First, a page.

The SNP have a cult-like belief that Scotland leaving the UK is a historical certainty. That encourages an intellectual laziness which leaves them with a deficit of real policy solutions. They offer communications answer to what are huge policy questions. They never seem to realise that it isn’t that voters aren’t angry about the problems of the last decade, it is that they don’t believe nationalism is the solution. Voters doubt nationalism because nationalists haven’t offered any answers. That goes a long way to explaining why, despite the most advantageous political environment imaginable for the SNP, not a single pollster currently records a lead for leaving the UK.
Populism and Pessimism.
When one prophesy doesn’t materialise, you just move on to the next one. Take the latest iteration of the SNP’s universal framing from the SNP’s Minister for Scexit:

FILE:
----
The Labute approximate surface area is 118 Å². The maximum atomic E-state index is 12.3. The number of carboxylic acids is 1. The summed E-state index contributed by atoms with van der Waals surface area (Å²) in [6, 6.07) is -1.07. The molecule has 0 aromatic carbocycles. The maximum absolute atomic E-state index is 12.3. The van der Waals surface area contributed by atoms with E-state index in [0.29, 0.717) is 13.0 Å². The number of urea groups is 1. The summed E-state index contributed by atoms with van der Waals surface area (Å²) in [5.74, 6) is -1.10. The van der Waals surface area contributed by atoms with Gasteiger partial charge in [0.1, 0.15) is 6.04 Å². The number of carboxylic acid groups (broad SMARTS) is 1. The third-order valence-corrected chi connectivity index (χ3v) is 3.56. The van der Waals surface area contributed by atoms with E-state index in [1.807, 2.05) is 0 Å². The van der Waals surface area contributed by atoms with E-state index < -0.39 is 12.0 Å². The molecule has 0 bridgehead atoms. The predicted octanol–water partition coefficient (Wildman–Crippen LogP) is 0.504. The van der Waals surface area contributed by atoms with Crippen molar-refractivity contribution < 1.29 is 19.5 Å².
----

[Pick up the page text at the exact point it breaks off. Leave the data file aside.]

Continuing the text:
Robertson rightly bemoans the impact on Sterling of the Tory budget this week. However, the SNP policy is that for a decade or more Scotland would operate under Sterlingisation. That means we would have literally no say over monetary policy. When eventually we would shift to a new currency, the SNP policy is then that that currency would be pegged to the value of Sterling. So in no way is leaving the UK a policy solution to the impact of the drop in the value of the Pound. Worse, by withdrawing all political representation from the Parliament that oversees monetary policy, Scexit would leave us with less control over our currency.
Robertson also rightly criticises predicted rises in interest rates. Again: SNP policy is that interest rates would continue to be set, for years to come, by the central bank of what would then be a foreign country. Leaving the UK then is not a solution to that problem.